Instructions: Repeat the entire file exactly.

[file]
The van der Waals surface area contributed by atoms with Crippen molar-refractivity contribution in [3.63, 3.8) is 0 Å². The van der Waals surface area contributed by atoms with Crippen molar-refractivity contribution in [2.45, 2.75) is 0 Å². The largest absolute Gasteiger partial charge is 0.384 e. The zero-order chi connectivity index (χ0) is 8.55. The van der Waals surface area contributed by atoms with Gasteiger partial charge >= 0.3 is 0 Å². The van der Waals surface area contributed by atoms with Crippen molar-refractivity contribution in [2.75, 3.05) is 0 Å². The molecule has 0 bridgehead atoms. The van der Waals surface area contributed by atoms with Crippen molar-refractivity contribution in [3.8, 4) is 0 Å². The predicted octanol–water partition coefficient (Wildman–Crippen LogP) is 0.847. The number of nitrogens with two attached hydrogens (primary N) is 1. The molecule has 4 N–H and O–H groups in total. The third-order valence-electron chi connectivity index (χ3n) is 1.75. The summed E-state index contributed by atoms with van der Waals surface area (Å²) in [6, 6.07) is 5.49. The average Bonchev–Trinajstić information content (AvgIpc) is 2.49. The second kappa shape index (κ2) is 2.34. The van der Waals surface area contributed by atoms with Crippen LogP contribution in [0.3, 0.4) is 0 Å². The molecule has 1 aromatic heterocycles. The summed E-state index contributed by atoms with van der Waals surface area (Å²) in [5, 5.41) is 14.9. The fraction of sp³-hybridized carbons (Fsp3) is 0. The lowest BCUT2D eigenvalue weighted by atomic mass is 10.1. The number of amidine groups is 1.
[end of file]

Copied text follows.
The van der Waals surface area contributed by atoms with Crippen molar-refractivity contribution in [3.63, 3.8) is 0 Å². The van der Waals surface area contributed by atoms with Crippen molar-refractivity contribution in [2.45, 2.75) is 0 Å². The largest absolute Gasteiger partial charge is 0.384 e. The zero-order chi connectivity index (χ0) is 8.55. The van der Waals surface area contributed by atoms with Gasteiger partial charge >= 0.3 is 0 Å². The van der Waals surface area contributed by atoms with Crippen molar-refractivity contribution in [2.75, 3.05) is 0 Å². The molecule has 0 bridgehead atoms. The van der Waals surface area contributed by atoms with Crippen molar-refractivity contribution in [3.8, 4) is 0 Å². The predicted octanol–water partition coefficient (Wildman–Crippen LogP) is 0.847. The number of nitrogens with two attached hydrogens (primary N) is 1. The molecule has 4 N–H and O–H groups in total. The third-order valence-electron chi connectivity index (χ3n) is 1.75. The summed E-state index contributed by atoms with van der Waals surface area (Å²) in [6, 6.07) is 5.49. The average Bonchev–Trinajstić information content (AvgIpc) is 2.49. The second kappa shape index (κ2) is 2.34. The van der Waals surface area contributed by atoms with Crippen LogP contribution in [0.3, 0.4) is 0 Å². The molecule has 1 aromatic heterocycles. The summed E-state index contributed by atoms with van der Waals surface area (Å²) in [5, 5.41) is 14.9. The fraction of sp³-hybridized carbons (Fsp3) is 0. The lowest BCUT2D eigenvalue weighted by atomic mass is 10.1. The number of amidine groups is 1.